Matrimonial ads in today’s time are the result of the same belief in the shastras. Such ads are further perpetuating endogamy. Moreover, considering the prevalent notions of ‘purity of caste’ and ‘purity of blood,’ inter-caste marriages for girls are even possible in “privileged” and/or dominating castes, as they bring “big caste name” and respect to their families. Meanwhile, girls marrying into underprivileged castes are almost prohibited as that brings insult to their families and their caste name. Honour killings are carried out in order to escape from the same insult socially, and to keep ‘purity of caste’ and ‘purity of blood’ intact.  


In such inter-caste marriages, religious notions and belief in shastras can be observed in different religious-cultural practices that are followed during marriage and within married life, as can be seen through the following examples: 


  • Assume that if two persons from different castes marry each other, but with the same Hindu rituals, and with the same belief of a relationship of 7 lives and 7 phera.
  • Assume that if in an inter-caste marriage, a woman had to keep fasts for the long life of her husband (karwa chauth), and that she never saw such rituals in her maternal home.  
  •  Assume that if in an inter-caste marriage, a woman compromises with her job, career, and further stopped from studying further, and in the name of family accept to live as a housewife. 
  •  Assume that if in an inter-caste marriage, a woman stops eating meat because of her vegetarian husband and his family, and she says that it was her “choice”.
  •  Assume that if in an inter-caste marriage, a woman stops celebrating all the cultural practices that she used to celebrate at her maternal home, stops using her father’s surname, and just after marriage adds her husband’s surname in her name and accepts all the cultural practices that her husband and his family follow.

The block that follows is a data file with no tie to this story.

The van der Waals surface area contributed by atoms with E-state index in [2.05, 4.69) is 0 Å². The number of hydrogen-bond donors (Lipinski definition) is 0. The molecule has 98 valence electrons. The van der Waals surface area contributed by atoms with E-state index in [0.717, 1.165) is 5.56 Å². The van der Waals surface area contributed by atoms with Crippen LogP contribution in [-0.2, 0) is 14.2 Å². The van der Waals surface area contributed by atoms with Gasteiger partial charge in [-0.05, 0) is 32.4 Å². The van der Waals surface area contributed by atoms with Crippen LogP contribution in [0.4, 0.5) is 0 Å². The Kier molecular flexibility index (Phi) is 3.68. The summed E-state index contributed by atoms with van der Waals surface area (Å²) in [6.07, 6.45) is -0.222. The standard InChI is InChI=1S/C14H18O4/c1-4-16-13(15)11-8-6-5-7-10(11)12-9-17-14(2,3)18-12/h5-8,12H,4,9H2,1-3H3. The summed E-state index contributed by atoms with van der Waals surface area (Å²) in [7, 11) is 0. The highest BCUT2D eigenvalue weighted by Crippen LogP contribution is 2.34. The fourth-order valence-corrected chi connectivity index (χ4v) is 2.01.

•  Assume that if children from an inter-caste marriage get their father’s surname and learn all the culture of their father’s home and nothing from their mother’s side. 

Janaki Abraham (2014) notes that while some traces of tolerance over different periods of time over marriages out of endogamy rules can be observed, ‘status quo’, ‘privilege’, ‘power’, ‘caste pride’ and ‘male privilege’ are maintained. Radhika Govinda (2013) notes that male dominance is perpetuated by controlling women’s sexuality which further restricts women from marrying a person of her choice. In such a context it is the husband’s caste identity that gets continued and strengthened, and only women have to compromise, adjust and accept the culture of their husband even if it was dominating or discriminatory at societal level, and forget the culture which she learnt at her maternal home for twenty to thirty years which might be humanitarian or anti-caste. Except for a few exceptions only women have to do away with their religious culture. Therefore, rather than just focusing on inter-caste marriages it is really important to see how caste works between two individuals.